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Aviation pioneer makes stop in Albuquerque this week

ALBUQUERQUE, N.M. — A visit to Albuquerque this week by a 1928 Ford Tri-Motor aircraft represents a flight back in time to an era when the city played a part in the early history of commercial air transportation.

It was a time when pilots, flying for Transcontinental Air Transport (TAT), a precursor of Trans World Airlines, made their way cross country by following a course marked by concrete arrows and 51-foot-high beacon towers outfitted with rotating white-light beams.

“Albuquerque was one of the 1929 fueling stops for Transcontinental Air Transport,” said Steve Owen, chairman of the Western New Mexico Aviation Heritage Museum at the Grants-Milan Airport. “That was Oxnard Field, part of Kirtland Air Force Base today. That was the pit stop for air travelers. They would have come from Clovis to Albuquerque and would go from Albuquerque to Winslow (Ariz.).” And eventually on to Los Angeles. And they came from Clovis and went on from Albuquerque in Ford Tri-Motors, a durable, three-engine aircraft built by Henry Ford, who produced 199 of the planes between 1925 and 1933.

“They had a lot of capital invested in them,” Owen said. “They were extremely sophisticated, the pinnacle of technology at the time. It was not the most comfortable but it was the strongest and safest, compared to wooden and fabric aircraft, because it was all metal.”

Guiding lights

The Tri-Motor visiting Albuquerque this week came off the Ford Motor Co. line in December 1928 and was originally christened the City of Wichita. TAT bought the plane and it started commercial air service on July 7, 1929. It is owned today by the Liberty Aviation Museum of Port Clinton, Ohio, and operated by the Experimental Aviation Association chapter based in Oshkosh, Wis. The plane’s stop in Albuquerque is sponsored by Albuquerque Chapter 179 of the EAA.

Visitors may view the plane for free or pay to take 30-minute flights on the aircraft. Exhibits on early aviation history will be displayed by Calvacade of Wings, an Albuquerque-based aviation history group, and the Western New Mexico Aviation Heritage Museum, which was created by the Cibola County Historical Society.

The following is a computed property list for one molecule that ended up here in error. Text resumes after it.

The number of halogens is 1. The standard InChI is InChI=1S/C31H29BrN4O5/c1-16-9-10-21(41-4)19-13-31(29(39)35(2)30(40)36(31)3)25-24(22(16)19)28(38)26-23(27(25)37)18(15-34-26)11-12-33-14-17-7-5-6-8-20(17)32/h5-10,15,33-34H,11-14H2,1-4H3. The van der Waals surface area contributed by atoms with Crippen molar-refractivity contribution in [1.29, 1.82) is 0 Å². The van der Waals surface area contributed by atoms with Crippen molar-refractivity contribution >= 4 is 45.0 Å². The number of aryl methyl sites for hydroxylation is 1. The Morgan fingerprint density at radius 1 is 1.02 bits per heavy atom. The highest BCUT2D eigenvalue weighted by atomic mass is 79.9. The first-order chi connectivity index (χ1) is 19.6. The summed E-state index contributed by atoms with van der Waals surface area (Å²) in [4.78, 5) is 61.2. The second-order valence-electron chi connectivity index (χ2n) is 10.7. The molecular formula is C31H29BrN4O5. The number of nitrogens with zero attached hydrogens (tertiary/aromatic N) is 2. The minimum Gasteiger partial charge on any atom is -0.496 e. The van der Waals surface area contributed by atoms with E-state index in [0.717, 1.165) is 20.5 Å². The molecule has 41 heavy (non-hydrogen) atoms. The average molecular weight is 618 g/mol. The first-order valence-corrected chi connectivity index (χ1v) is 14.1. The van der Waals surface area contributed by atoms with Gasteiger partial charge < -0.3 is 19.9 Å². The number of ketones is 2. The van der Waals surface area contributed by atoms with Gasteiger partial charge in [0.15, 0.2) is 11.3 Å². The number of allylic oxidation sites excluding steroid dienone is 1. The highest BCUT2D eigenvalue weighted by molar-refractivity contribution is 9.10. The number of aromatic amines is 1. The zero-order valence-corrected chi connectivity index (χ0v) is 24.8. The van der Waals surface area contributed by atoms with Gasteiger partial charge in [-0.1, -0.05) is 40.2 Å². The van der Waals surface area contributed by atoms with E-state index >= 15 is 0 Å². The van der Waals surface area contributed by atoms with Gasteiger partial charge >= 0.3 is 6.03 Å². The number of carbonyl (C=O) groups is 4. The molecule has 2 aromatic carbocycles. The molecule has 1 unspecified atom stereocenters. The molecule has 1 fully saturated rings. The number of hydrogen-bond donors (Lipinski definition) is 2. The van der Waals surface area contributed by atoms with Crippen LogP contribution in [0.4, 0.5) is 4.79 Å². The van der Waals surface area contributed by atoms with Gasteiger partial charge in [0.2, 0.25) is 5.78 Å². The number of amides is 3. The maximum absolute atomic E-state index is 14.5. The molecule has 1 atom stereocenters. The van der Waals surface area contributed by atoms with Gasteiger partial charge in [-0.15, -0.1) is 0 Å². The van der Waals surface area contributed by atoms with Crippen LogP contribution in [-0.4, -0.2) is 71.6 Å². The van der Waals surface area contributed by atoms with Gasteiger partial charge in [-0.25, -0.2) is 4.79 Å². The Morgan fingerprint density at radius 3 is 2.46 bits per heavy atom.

The Aviation Heritage Museum complex at the Grants-Milan Airport includes one of those beacon towers that guided pilots and also a shed that housed an electric generator that fed power to the beacon. Beacon towers and generator sheds were anchored on concrete slabs shaped like an arrow. The arrow’s head pointed the way to the next beacon.

“They were located at about 10-mile intervals,” Owen said of the beacons. “They were maintained every few days by technicians who serviced the sites.”

He said the beacons were activated by an automatic timer just before sunset and operated throughout the night. Most of the 1,500 beacon towers and generator sheds that once spanned this country have been removed, but many of the arrow-shaped concrete slabs remain, including some in New Mexico.

Making tracks

TAT’s transcontinental service, launched in July 1929, advertised a coast-to-coast trip in 51 hours. But only part of that trip was made by air in Ford Tri-Motors. Passengers traveled portions of the journey on a train, a fact that prompted some folks at the time to suggest that TAT really stood for “Take A Train.”

To get from New York to Los Angeles, passengers boarded a Pennsylvania Railroad train in New York and rode it to Columbus, Ohio. There they got on a Ford Tri-Motor that made stops in Indianapolis, St. Louis, Kansas City, Wichita and Waynoka, Okla. At Waynoka, they caught a Santa Fe Railway train for an overnight trip to Clovis. At Clovis they hopped a second Ford Tri-Motor that took them to Albuquerque, Winslow and on to Los Angeles. One-way fare for that trip was $338 and included a lower berth each night spent on a train.

The Ford Tri-Motor, which, in most versions, carried eight to 17 passengers, quickly earned a reputation for strength and dependability. But, tragically, both the plane’s fame and public confidence in commercial aviation were undermined by a deadly accident in New Mexico.

Mount Taylor crash

On Sept. 3, 1929, the Ford Tri-Motor called City of San Francisco flew west out of Albuquerque into a storm and crashed on Mount Taylor, killing the three crew members and all five passengers.

“They got caught in a thunderstorm that was much more severe than expected,” Owen said. “Flying blind in heavy clouds and rain was the biggest factor.”

The crash on Mount Taylor hurt the passenger airline business and the crash on Wall Street the very next month was another blow to the fledgling enterprise. In the early 1930s, Henry Ford got out of the aircraft business as other all-metal airplanes such as the Boeing 247 and Douglas DC-2 started competing with his Ford Tri-Motor.

But for decades after their heyday as a passenger aircraft, Ford Tri-Motors continued to fly, often as cargo planes used to carry heavy freight to mining operations in jungles and mountains.

And this week, one will be flying in Albuquerque.

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